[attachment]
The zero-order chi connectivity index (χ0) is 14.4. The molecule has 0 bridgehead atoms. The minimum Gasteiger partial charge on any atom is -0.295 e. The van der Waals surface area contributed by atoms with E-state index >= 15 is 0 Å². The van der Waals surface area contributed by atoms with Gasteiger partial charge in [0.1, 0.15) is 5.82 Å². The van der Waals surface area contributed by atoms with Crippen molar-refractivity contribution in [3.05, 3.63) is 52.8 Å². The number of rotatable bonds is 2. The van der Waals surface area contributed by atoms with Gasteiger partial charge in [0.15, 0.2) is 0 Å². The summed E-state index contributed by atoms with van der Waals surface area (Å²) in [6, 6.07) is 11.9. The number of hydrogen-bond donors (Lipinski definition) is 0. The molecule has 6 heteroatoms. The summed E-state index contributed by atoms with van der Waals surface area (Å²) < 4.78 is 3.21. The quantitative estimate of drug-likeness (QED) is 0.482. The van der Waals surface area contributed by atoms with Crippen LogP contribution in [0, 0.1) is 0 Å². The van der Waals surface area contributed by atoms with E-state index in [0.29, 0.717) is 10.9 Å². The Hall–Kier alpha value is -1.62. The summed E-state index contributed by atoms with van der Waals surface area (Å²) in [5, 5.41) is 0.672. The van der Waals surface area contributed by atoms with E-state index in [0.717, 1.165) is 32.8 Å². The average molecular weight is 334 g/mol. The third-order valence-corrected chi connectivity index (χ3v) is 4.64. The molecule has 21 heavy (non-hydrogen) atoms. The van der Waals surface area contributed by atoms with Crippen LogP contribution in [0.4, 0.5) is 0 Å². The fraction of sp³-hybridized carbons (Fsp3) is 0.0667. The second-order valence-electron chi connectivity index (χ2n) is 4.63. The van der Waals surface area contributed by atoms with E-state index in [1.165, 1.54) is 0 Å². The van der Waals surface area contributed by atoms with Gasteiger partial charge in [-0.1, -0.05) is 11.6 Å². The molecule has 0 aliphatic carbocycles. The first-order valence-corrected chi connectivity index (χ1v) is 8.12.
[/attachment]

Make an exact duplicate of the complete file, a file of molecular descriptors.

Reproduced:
The zero-order chi connectivity index (χ0) is 14.4. The molecule has 0 bridgehead atoms. The minimum Gasteiger partial charge on any atom is -0.295 e. The van der Waals surface area contributed by atoms with E-state index >= 15 is 0 Å². The van der Waals surface area contributed by atoms with Gasteiger partial charge in [0.1, 0.15) is 5.82 Å². The van der Waals surface area contributed by atoms with Crippen molar-refractivity contribution in [3.05, 3.63) is 52.8 Å². The number of rotatable bonds is 2. The van der Waals surface area contributed by atoms with Gasteiger partial charge in [0.15, 0.2) is 0 Å². The summed E-state index contributed by atoms with van der Waals surface area (Å²) in [6, 6.07) is 11.9. The number of hydrogen-bond donors (Lipinski definition) is 0. The molecule has 6 heteroatoms. The summed E-state index contributed by atoms with van der Waals surface area (Å²) < 4.78 is 3.21. The quantitative estimate of drug-likeness (QED) is 0.482. The van der Waals surface area contributed by atoms with Crippen LogP contribution in [0, 0.1) is 0 Å². The van der Waals surface area contributed by atoms with E-state index in [0.29, 0.717) is 10.9 Å². The Hall–Kier alpha value is -1.62. The summed E-state index contributed by atoms with van der Waals surface area (Å²) in [5, 5.41) is 0.672. The van der Waals surface area contributed by atoms with E-state index in [0.717, 1.165) is 32.8 Å². The average molecular weight is 334 g/mol. The third-order valence-corrected chi connectivity index (χ3v) is 4.64. The molecule has 21 heavy (non-hydrogen) atoms. The van der Waals surface area contributed by atoms with Crippen LogP contribution in [0.4, 0.5) is 0 Å². The fraction of sp³-hybridized carbons (Fsp3) is 0.0667. The second-order valence-electron chi connectivity index (χ2n) is 4.63. The van der Waals surface area contributed by atoms with E-state index in [1.165, 1.54) is 0 Å². The van der Waals surface area contributed by atoms with Gasteiger partial charge in [-0.1, -0.05) is 11.6 Å². The molecule has 0 aliphatic carbocycles. The first-order valence-corrected chi connectivity index (χ1v) is 8.12.